Ireland’s been Catholic for centuries, and brought the Faith to other continents. Does Ireland need NCI?
It is by now generally acknowledged that Irish society has experienced one of the steepest declines in the practice and knowledge of the Catholic faith in the modern era. The reasons for this are complex, and will probably not be fully understood for many decades, if ever. It suffices to say that a nation that until relatively recently was thought of as the most Catholic in the world is now rapidly becoming secularized, with the Church on the defensive in such critical social issues as abortion and marriage. In the U.S., a similar degree of secularization overtook many Catholic institutions, but the strong American tradition of grassroots activism produced a counter-movement. Thus, we have the Newman Guide colleges and universities (some new, and others which restored their Catholic identity), EWTN, Ignatius Press, Catholic radio, and a number of very vigorous pro-life organisations. What Ireland needs is a Catholic intellectual center, one that can take on the challenges to the Faith at the deepest levels, one that will produce a cadre of well-educated young people on fire for the faith, and willing to take on the reigning cultural nihilism. NCI can, God willing, become that.
Why Newman, an Englishman through and through?
We took the name of Newman for the simple reason that Blessed John Henry Cardinal Newman was the first Rector of the Catholic University of Ireland, Ireland’s first Catholic university. In preparation for the task assigned to him, he gave a series of lectures, which were the basis for his classic "The Idea of a University." This is our inspiration and foundational guide.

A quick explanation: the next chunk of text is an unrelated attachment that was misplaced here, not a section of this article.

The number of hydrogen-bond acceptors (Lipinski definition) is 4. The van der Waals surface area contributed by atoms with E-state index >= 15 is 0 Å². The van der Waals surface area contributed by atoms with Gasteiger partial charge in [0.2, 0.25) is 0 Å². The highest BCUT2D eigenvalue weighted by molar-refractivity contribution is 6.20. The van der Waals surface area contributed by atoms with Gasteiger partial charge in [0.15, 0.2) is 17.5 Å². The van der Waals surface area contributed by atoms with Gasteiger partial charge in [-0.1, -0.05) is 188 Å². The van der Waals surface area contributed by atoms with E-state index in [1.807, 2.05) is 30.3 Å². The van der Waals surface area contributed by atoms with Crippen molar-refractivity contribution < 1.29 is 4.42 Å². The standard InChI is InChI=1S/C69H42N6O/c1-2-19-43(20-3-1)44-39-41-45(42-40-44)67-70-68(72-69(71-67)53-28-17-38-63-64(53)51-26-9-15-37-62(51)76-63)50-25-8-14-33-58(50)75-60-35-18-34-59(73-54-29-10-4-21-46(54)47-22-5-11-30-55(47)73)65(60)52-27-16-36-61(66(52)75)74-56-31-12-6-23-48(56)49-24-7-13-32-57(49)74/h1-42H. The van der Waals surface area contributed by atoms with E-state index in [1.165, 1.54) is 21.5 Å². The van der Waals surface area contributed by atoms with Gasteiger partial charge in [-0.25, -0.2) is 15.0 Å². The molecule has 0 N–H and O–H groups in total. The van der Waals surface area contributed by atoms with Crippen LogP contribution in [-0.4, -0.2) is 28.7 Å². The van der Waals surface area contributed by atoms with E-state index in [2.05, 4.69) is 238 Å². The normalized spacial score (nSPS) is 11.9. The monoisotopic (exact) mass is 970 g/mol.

Will NCI cater toAmericans studying abroad, or to the Irish?
It is fundamentally for Irish students. The managing board are majority Irish, and we are appealing to Irish-Americans on the basis of helping the Church in Ireland by giving Irish students a first rate and authentically Catholic education. In future years, we may well expand the student body to include students from other countries. For example, some American students might do a “study abroad” program for a semester or a year in Ireland. We are not a seminary, nor for the foreseeable future, would we be offering graduate programs in theology or philosophy. Hence, we would not expect clergy to enroll. However, we would expect vocations to the priesthood and religious life, sorely lacking in Ireland at present. When the faith is taught by those who believe it and live it, it is extraordinarily attractive.
Ambitious plans are going to require a base. Where will your campus be?
We have been searching for some two years for a property that could serve as our campus in Ireland. There are a number of factors that must be considered. First, it must be in a diocese in which the local bishop welcomes the new institution. Under Ex Corde Ecclesiae, the bishop has only limited responsibility for institutions that are initiated by lay Catholics, but he [must] permit the institution to designate itself as Catholic.
Beyond that, he is expected to receive an oath of fidelity from the senior administrator, the campus minister, and the theology faculty, and to give a “mandatum” to those teaching theology, certifying that they have the qualification to teach in fidelity to the Magisterium.
What else counts when finding a campus?
Other factors are a location near enough to town or city such that the faculty and students can have easy access to schools, shopping, public transportation, and entertainment, but outside a city center with its many distractions. The facilities need to be ready for occupancy, with no need for major, time-consuming, and costly renovations. It should also have space for classrooms, a chapel, library, offices, and sports [facilities]. They must not only be adequate for an initial group of students, but also have the potential for future expansion as the student body grows.
So when does NCI start? Or are you waiting?